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Think Tank Sees Promise in Reverse Mortgages for Retirement Planning

For many American workers today, the road to a comfortable retirement is paved with many challenges, both within and outside of retirees’ control. Not the least of these issues is the fact that a shortfall in savings will force retirees to consider non-traditional retirement funding solutions, particularly home equity and reverse mortgages, said one official from a Washington, D.C.-based think tank this week.

“Home equity, we think, is underutilized in retirement planning,” said G. William Hoagland, senior vice president of the Bipartisan Policy Center, a Washington, D.C.-based non-profit organization that aims to promote health, security and opportunity for all Americans.

Hoagland, who helps direct and manage fiscal, health and economic policy analyses for the BPC, presented on the retirement security and personal savings challenges facing today’s Americans at a policy forum hosted by the Employee Benefit Research Institute and the Education and Research Fund on Thursday.

Citing that Americans own an aggregate $12 trillion in home equity, and that for many retirees home equity represents a significant portion of their assets, Hoagland suggested reverse mortgages will become an even more popular retirement solution.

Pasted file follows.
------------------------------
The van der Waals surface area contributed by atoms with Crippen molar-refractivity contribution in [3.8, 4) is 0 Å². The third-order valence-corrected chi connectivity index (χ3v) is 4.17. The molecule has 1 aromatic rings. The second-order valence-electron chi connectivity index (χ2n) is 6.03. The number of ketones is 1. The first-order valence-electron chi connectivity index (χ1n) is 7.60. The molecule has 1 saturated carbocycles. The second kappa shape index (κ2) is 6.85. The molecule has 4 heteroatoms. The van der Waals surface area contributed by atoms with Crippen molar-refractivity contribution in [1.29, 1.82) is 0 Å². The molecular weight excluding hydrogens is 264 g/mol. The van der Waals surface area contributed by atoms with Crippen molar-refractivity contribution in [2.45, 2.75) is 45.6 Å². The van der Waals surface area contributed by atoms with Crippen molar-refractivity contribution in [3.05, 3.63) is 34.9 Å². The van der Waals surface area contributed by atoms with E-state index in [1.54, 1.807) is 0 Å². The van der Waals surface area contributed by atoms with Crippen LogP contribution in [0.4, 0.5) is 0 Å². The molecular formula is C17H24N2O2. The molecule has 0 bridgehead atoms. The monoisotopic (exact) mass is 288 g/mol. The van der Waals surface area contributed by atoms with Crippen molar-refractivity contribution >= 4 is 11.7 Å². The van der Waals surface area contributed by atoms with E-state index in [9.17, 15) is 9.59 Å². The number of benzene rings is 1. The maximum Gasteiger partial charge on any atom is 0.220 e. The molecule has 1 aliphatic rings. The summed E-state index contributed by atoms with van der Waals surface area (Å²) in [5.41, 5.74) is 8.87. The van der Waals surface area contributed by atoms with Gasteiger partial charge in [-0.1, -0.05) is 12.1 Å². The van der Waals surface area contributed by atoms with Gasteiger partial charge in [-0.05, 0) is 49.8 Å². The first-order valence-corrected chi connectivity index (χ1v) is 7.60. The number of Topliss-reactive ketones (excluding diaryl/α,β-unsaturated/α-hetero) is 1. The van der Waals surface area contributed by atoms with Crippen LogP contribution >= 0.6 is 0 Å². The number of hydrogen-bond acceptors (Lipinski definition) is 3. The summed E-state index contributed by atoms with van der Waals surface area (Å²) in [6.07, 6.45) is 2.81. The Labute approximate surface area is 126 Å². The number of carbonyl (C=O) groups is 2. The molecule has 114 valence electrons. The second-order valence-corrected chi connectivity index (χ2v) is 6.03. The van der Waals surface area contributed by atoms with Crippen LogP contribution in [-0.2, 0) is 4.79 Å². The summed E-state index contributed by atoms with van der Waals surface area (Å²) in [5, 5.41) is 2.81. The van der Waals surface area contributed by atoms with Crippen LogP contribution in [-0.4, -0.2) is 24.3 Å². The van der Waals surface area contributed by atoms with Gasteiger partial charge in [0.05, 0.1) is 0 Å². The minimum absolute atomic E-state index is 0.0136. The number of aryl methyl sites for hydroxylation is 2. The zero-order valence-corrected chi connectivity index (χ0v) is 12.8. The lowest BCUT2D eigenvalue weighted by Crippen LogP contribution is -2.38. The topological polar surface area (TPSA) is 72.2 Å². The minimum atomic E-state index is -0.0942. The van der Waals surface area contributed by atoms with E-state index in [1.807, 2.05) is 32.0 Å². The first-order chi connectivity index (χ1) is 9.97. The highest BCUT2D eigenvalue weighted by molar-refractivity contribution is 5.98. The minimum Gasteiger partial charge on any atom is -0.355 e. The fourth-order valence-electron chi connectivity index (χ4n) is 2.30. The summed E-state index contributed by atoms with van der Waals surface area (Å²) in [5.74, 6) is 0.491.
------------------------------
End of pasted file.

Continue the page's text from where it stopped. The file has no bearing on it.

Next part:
“Fifty percent of all homeowners age 62 are home-rich and cash-poor in the sense that more than half of their net worth is held in home equity,” he said. “The reverse mortgage market is small and the product carries some risk, but nonetheless we [BPC] think it could be a valuable tool for retirees with significant home equity.”

Two years ago, the BPC launched the Commission on Retirement Security and Personal Savings with the aim of addressing some of the most important financial issues faced by all Americans. Since then, the Commission has extensively analyzed certain challenges and has developed a bipartisan package of solutions, the final report of which the BPC plans to release June 9.

Such challenges addressed in the forthcoming report include ways to expand access to “well-designed” workplace retirement plans, facilitate personal savings for short-term needs as well as retirement, and strategies to preserve and strengthen Social Security for current and future generations of American workers.

Reverse mortgage policy recommendations will also be included in the final report, Hoagland said, though he did not expound on the finer details of what these proposals might entail.

Written by Jason Oliva